While in Alexandria, Virginia last weekend I saw listed on a tourist map outside the Metro station a place marked as the "Freedom House." This building is actually the former office of Franklin and Armfield, antebellum slave dealers. It now houses the Freedom House Museum, which was developed by the Northern Virginia Urban League, "to preserve the story of thousands of men, women and children who passed through this place on a harrowing journey to lives of bondage and hard labor in the Deep South." Unfortunately, the museum was closed when we visited.
In the tourist handbook "A Remarkable and Courageous Journey: A Guide to Alexandria's African American History" the following interpretation of the building is provided: "This building served as the headquarters for the slave trade operations of Isaac Franklin and John Armfield, a partnership formed in 1828. Exporting thousands of blacks south, this was one of the largest intrastate slavetrading companies in the country. Enslaved African Americans were housed in 'pens' - walled areas with males to the west and females to the east. In January 1834, J. Leavitt, editor of the New York Evangelist, visited the slave pens. As recounted by Leavitt:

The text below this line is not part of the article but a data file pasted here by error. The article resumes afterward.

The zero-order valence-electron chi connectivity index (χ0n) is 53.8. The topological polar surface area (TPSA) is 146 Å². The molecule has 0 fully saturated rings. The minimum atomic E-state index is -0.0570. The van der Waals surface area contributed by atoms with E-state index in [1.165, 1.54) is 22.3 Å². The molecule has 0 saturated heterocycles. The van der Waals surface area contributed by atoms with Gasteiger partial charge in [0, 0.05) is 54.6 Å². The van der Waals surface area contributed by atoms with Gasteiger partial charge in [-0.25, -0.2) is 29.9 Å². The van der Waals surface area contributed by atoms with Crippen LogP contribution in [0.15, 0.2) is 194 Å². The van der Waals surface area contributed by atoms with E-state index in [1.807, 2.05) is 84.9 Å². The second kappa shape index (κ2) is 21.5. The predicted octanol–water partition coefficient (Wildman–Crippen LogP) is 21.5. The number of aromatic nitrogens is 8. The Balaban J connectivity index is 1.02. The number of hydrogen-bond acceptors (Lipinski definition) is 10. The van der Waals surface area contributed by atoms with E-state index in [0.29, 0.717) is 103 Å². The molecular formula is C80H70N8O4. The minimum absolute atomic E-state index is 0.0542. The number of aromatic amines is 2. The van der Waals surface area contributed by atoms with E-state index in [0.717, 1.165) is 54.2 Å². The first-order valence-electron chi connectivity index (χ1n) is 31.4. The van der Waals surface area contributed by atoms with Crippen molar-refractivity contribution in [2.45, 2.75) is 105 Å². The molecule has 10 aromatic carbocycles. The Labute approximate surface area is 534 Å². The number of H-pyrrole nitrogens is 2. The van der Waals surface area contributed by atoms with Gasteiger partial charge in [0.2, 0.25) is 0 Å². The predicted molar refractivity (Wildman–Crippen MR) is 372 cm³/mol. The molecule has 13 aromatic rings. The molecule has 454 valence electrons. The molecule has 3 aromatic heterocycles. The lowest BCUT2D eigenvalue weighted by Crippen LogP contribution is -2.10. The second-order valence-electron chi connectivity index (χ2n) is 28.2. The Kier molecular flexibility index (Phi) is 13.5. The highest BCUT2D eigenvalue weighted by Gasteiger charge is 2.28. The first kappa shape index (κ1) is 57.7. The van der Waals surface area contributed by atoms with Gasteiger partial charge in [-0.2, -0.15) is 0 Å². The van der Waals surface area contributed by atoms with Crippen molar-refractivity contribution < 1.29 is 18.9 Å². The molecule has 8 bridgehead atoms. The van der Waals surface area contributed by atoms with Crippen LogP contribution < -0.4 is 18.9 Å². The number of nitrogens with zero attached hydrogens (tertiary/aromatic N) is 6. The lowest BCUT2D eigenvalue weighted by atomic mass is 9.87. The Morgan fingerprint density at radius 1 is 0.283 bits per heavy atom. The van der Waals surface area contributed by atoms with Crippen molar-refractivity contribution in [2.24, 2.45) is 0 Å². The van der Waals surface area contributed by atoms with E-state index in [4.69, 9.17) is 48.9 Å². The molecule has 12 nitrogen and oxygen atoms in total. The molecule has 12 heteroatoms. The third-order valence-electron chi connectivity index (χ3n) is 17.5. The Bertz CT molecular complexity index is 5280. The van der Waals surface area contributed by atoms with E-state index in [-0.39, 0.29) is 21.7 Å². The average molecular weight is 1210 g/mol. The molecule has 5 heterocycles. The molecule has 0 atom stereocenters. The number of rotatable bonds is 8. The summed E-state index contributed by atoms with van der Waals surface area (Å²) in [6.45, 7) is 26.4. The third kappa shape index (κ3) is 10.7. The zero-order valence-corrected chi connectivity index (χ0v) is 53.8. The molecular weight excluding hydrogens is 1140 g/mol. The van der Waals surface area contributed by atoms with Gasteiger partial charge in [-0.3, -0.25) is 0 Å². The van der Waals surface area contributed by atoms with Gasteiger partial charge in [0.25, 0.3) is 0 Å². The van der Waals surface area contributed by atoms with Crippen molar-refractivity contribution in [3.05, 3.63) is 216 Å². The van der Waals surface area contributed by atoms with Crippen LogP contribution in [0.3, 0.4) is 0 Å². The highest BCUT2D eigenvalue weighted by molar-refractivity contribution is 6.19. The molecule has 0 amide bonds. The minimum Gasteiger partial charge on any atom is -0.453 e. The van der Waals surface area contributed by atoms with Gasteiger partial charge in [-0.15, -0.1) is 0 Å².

'We were first taken out into a paved yard 40 or 50 feet square, with a very high brick wall and about half of it covered with a roof...He (Armfield) ordered the men to be called out of the cellar where they sleep...they soon came up...50 or 60. While they were standing, he ordered the girls to be called out...About 50 women and small children came in...and I thought I saw in the faces of these mothers some indication of irrepressible feeling. It seemed to me that they hugged their little ones more closely, and that a cold perspiration stood on their foreheads.' During the Federal occupation of Alexandria, the building became a jail for captured Confederate soldiers and errant Union soldiers, as well as housing 'contrabands,' blacks seeking freedom behind Union lines."